ID: Are you also influenced by your experience or your identity as both Nigerian and British?

AU: I think I’m looking more at movement and energy and, of course, my experience of being in Nigeria and living in a small town in the middle of England. Whenever you move around, you’re influenced by whatever comes to you during those times emotionally and spiritually. Being of mixed heritage, I also think my work is influenced by this feeling of not being particularly settled from one place or another place, and always being in the middle of things. So in a way, that’s a strength because it allows me to do what I want to do and not feel that I’m constricted by other people’s ideas of what I should be doing. I feel quite free in the way that enables me to design and make, and I think that’s the feeling of movement that I want to describe and show through my work because I feel that this is part of life.

ID: Shapes and movement are very deliberate in your art, which feels so fluid and rhythmic. Is that intentional?

AU: You’re right that the movement is what I’m aiming for. For me, those shapes are all about life and living. I think they are always moving, but not in a straight line. You’re always moving and undulating, with all those ups and downs. And I think that’s what dancing is, and the way I see life is this energy that is moving all around. I love dancing. There are also different types of emotions that can be undulated in that way as well. Like I said earlier, when I work, I work intuitively. I don’t have an idea in my head of what I’m going to make. But I never worry that something will not come to me as I start making, as the idea develops itself in a fluid manner. It comes into my mind. It comes into my body and comes through my hands and my hammer and makes me create things.

brown and yellow sculpture that looks like a fox
Part of the Undule series. Photography by Rod Morris.

ID: Are you open to exploring with other materials aside from metal, like bronze?

AU: Interesting you should say bronze because I want to work with bronze. I’ve made jewelry before, but it was always quite chunky. I’d also like to create some sculptural work, but focus on something that would adorn the body and not call it jewelry. So I might make neck pieces and body sculptures out of bronze. In the future, I would like to work with other materials like clay and glass since I’ve worked with them before. So, I would like to work with different materials right now, but there’s so much within metal, brass and copper to explore still. And that’s a major thing that I like to do. I like to experiment and explore the way metal moves.

ID: Describe the inspiration behind your collections.

AU: I’ve got four collections. One collection is Miri, which comes from one point and it swirls outward. Miri means water in Igbo. Then there’s the collection called Crush, in which the pieces are based on a bowl or a pot, which is like a sinclastic shape. The axes are also going in the same direction. The Flat collection consists of minimalist pieces that look like a plate. So far, all the other pieces are in copper and Flat is the only one that I have in glass. Then there’s the Undule collection, which is the one that I really enjoy making at the moment. That’s also my most recent collection, and the most sculptural. It is made with anticlastic raising, in which you hammer out a certain shape which can get you these undulating forms. So I called it Undule because I wanted to describe the way that the forms are undulating.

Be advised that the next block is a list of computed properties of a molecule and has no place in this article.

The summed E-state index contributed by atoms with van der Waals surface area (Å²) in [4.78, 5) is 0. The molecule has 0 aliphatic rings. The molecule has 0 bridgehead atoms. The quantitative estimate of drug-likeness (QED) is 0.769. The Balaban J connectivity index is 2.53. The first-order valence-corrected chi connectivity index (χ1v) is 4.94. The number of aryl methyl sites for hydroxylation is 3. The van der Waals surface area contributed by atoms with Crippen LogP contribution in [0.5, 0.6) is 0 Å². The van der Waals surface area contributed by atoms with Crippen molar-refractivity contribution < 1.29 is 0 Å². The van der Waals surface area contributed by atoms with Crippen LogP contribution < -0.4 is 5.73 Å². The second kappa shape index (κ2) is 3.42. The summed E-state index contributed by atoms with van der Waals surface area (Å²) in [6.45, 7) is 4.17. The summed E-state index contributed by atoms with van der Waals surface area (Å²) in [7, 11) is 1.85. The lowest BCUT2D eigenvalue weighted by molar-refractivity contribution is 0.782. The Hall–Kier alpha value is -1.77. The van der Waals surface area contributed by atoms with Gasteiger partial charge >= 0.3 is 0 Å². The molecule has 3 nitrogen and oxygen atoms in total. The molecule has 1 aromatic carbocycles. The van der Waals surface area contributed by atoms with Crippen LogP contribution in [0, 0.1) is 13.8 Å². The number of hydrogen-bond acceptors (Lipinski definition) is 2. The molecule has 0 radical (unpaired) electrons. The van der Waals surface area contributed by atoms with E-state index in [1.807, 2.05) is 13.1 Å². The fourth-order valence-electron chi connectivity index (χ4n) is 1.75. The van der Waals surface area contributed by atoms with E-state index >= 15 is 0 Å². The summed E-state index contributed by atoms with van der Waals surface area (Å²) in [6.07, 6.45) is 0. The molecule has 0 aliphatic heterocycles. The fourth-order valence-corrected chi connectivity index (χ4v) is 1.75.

ID: Are you most interested in making large sculptural pieces or does your work also come in miniature pieces too?

AU: Yes, I absolutely make work that you can hold in your hand, like my Crush bowls. There’s a range, but they tend not to be too small, like jewelry. It’s on a larger scale. Each of the pieces could fit into a large place or it could be used for two different functions and purposes. My work can be displayed on the shelves. It can be placed in the middle of a centerpiece. I also made outdoor pieces, like sculptural pieces for the outside of a garden. If I get a commission, I’m not sure what the client might want, but I have made things for the outside and inside.

round brown ceramic bowl
Part of the Crush series. Photography by Rod Morris.

ID: What are you currently working on?

AU: I would say that I’m reaching a point now where I’m using elements. What I wish to do and what I’m working on at the moment is to bring all the elements—Miri, Crush, Flat, and Undule—into new pieces that will tell certain stories. And now my mind is thinking that I can use those already made elements as a basis for this new language that will help shape my forms in the future. So I don’t know if that makes sense, but I will be using the techniques from my previous collections for my new pieces.

Adaesi Ukairo posing with one of her statues
Adaesi Ukairo with the piece Close. Photography by Rod Morris.
two bronze humanoid sculptures facing each other
Part of the Undule series. Photography by Rod Morris.

read more